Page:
Whether it’s Donald Trump or the dollar, Nova Scotia tourism saw its best year in history in 2016, with revenue topping out at $2.6 billion, most coming from the U.S. market.

Last year saw more visitors; about 2.2 million spend more money than ever before, but no one factor explains why.

People who work in tourism in Nova Scotia are hoping history will repeat itself, but they're not sure how to make it happen.

The president and CEO of one of the province's 20 wineries says he isn't surprised; he's watched both industries grow over the last decade.

“It was a record, the best year ever we had here,” says Hanspeter Stutz of Grand Pre Wines.

While wineries are certainly reaping the benefits of the increase in tourism, they may also have a role to play, in drawing visitors.

“The big percentage is the Maritimers,” says Stutz. “But of course, last year we saw more and more Americans here.”

The vast majority of visitors, 69 per cent, to Nova Scotia in 2016 came by road, the rest by air. Overall, visits by Americans were up 14 per cent over 2015, visits by Canadians, up 8 per cent. This coincides with a concerted effort by government to market the province.

Tourism Nova Scotia spent $2.4 million on U.S. advertising, mostly in the New England states. Another $4 million was spent selling iconic Maritime views across our own country.

“I think you're going to see more and more Americans explore Canada,” says marketing professor Ed McHugh. “We've got a tremendous reputation inside of the U.S. I think people are feeling a little uneasy these days.”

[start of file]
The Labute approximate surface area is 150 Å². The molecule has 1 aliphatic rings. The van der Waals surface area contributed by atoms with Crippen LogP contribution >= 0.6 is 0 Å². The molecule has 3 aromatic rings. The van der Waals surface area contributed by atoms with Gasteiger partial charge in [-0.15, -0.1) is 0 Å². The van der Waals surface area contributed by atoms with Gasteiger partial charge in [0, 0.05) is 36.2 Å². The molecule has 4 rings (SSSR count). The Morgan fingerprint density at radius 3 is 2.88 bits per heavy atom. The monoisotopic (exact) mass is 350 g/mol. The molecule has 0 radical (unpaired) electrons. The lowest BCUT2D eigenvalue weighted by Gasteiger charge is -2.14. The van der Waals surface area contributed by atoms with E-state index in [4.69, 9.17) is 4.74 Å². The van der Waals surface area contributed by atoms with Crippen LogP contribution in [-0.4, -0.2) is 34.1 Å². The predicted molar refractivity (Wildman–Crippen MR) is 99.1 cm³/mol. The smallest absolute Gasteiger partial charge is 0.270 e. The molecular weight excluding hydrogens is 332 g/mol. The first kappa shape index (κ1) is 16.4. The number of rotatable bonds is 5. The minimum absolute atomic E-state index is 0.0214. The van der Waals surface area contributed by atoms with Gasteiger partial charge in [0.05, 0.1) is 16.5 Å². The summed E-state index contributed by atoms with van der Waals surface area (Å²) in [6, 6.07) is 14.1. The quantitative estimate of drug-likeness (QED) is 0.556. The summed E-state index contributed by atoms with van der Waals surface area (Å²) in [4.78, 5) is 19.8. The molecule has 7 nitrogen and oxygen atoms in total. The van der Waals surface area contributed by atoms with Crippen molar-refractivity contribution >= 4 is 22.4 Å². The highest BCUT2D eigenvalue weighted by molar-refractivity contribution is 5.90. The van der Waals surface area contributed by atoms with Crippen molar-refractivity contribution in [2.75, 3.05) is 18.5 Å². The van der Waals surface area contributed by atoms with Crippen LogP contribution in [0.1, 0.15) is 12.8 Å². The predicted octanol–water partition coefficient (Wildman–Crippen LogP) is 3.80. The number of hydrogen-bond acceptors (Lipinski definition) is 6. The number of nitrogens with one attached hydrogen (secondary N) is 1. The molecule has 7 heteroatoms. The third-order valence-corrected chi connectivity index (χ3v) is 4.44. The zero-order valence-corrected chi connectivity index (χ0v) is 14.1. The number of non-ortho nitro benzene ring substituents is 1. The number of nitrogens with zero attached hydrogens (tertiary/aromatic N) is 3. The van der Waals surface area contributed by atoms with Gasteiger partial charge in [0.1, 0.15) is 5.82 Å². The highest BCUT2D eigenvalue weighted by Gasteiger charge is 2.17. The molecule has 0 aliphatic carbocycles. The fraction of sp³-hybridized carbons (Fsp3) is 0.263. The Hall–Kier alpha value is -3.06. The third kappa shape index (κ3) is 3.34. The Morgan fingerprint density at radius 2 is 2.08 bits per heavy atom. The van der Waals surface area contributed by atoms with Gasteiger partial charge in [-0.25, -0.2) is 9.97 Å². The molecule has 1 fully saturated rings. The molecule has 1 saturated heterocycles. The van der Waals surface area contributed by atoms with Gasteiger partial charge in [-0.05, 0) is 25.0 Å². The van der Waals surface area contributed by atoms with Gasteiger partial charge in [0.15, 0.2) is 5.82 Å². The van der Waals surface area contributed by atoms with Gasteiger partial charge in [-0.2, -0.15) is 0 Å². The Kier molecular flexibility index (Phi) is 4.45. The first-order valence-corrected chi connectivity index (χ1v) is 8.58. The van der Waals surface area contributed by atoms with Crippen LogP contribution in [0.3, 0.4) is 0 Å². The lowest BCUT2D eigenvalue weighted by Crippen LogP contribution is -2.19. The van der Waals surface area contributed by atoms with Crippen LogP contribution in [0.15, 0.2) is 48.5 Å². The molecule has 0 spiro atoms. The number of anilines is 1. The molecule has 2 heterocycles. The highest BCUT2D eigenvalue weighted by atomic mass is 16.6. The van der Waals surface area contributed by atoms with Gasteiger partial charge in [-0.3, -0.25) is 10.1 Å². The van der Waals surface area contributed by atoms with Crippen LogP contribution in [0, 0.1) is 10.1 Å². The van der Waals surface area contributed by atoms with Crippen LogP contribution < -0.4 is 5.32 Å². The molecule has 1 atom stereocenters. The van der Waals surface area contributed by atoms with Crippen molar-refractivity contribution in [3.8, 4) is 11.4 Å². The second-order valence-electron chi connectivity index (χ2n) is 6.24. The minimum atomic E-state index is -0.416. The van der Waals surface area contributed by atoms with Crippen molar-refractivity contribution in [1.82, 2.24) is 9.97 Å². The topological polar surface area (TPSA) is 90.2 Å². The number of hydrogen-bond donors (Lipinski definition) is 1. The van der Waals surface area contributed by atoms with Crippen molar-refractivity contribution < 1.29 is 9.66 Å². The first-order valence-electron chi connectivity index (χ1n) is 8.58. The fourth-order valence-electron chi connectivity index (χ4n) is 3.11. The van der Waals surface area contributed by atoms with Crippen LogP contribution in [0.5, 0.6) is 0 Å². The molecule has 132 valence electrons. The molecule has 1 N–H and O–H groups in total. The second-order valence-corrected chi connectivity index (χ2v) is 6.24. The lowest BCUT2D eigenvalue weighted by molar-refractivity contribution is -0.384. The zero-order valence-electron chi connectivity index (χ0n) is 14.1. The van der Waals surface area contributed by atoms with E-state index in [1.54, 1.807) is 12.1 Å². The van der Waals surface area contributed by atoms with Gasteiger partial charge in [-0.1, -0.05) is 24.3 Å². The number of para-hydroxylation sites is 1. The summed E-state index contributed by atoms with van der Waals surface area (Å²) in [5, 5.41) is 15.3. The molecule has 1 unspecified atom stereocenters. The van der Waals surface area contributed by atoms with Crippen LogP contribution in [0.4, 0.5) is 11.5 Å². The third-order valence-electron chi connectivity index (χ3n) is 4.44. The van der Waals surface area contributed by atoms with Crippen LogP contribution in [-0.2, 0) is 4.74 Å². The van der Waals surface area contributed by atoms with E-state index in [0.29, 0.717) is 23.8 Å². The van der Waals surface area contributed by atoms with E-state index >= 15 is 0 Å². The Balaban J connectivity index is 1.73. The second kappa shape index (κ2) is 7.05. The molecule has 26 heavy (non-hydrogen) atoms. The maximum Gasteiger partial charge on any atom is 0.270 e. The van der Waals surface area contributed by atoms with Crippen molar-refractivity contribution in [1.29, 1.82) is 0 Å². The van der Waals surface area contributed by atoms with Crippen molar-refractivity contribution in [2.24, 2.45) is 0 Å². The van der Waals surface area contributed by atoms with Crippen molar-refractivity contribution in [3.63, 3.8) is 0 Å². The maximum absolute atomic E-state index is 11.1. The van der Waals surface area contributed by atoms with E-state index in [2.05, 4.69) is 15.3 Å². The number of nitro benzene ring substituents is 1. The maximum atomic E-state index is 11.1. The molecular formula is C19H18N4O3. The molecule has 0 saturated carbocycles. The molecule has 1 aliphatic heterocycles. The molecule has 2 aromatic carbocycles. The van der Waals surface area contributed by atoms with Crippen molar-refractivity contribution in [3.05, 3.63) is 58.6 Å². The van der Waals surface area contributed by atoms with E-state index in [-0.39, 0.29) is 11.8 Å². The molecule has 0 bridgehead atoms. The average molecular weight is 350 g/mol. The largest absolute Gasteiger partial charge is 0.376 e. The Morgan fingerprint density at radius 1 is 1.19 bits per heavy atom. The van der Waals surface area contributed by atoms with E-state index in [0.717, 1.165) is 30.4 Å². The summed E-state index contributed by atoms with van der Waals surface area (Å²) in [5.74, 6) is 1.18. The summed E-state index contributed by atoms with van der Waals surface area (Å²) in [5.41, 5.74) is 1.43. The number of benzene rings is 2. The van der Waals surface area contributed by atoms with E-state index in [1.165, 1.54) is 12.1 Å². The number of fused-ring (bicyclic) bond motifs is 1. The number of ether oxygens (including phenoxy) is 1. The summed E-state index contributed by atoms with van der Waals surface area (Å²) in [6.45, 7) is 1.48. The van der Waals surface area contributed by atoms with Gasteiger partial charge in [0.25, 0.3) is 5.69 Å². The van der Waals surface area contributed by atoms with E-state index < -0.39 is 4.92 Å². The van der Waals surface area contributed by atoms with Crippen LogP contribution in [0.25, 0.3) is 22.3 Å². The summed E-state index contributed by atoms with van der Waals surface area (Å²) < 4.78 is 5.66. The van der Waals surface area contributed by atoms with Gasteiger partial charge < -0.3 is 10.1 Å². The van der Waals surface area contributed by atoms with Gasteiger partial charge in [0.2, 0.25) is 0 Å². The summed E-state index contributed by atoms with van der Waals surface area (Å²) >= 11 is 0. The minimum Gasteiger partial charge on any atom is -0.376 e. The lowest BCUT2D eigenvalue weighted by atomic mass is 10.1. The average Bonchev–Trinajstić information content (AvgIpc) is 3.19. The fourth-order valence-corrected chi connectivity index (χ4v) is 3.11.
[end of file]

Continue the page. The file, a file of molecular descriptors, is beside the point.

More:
McHugh says Nova Scotia can likely thank a weak Canadian dollar, rather than the new American president, for these numbers.

“I don't think the Trump effect comes into it much,” he says.

However, the increase in visits to Cape Breton may have something to do with unprecedented exposure, like from the Cape Breton if Trump Wins website.

Destination Cape Breton is now trying to find a way to repeat the success.

“We learn from last year,” says Destination Cape Breton CEO Mary Tulle. “We look at our research, we look at our analytics, we look at where people came from, we look at what they looked at when they came to our website, and then what they did.”

Nova Scotia still has a long way to go in reaching provincial targets. The Ivany Report says the tourism industry should be generating $4 billion worth of revenue per year by 2020.

With files from CTV Atlantic’s Sarah Ritchie